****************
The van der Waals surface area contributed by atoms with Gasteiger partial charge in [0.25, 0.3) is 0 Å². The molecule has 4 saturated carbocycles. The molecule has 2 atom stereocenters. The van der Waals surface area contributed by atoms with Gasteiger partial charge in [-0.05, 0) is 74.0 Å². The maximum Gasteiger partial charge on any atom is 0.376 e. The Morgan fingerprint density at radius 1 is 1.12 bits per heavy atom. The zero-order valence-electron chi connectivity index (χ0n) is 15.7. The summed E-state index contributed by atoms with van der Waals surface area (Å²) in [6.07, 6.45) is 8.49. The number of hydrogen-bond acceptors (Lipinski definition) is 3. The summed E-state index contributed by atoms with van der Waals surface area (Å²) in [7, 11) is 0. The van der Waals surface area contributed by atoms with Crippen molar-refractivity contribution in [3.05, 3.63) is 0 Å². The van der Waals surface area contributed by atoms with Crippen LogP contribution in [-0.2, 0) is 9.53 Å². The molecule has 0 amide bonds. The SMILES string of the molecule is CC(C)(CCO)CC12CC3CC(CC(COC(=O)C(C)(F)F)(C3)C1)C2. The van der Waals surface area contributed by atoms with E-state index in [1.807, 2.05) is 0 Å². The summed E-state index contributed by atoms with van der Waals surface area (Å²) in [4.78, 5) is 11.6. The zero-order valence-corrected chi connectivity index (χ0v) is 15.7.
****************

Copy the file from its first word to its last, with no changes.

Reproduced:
The van der Waals surface area contributed by atoms with Gasteiger partial charge in [0.25, 0.3) is 0 Å². The molecule has 4 saturated carbocycles. The molecule has 2 atom stereocenters. The van der Waals surface area contributed by atoms with Gasteiger partial charge in [-0.05, 0) is 74.0 Å². The maximum Gasteiger partial charge on any atom is 0.376 e. The Morgan fingerprint density at radius 1 is 1.12 bits per heavy atom. The zero-order valence-electron chi connectivity index (χ0n) is 15.7. The summed E-state index contributed by atoms with van der Waals surface area (Å²) in [6.07, 6.45) is 8.49. The number of hydrogen-bond acceptors (Lipinski definition) is 3. The summed E-state index contributed by atoms with van der Waals surface area (Å²) in [7, 11) is 0. The van der Waals surface area contributed by atoms with Crippen molar-refractivity contribution in [3.05, 3.63) is 0 Å². The van der Waals surface area contributed by atoms with Crippen LogP contribution in [-0.2, 0) is 9.53 Å². The molecule has 0 amide bonds. The SMILES string of the molecule is CC(C)(CCO)CC12CC3CC(CC(COC(=O)C(C)(F)F)(C3)C1)C2. The van der Waals surface area contributed by atoms with E-state index in [1.807, 2.05) is 0 Å². The summed E-state index contributed by atoms with van der Waals surface area (Å²) in [4.78, 5) is 11.6. The zero-order valence-corrected chi connectivity index (χ0v) is 15.7.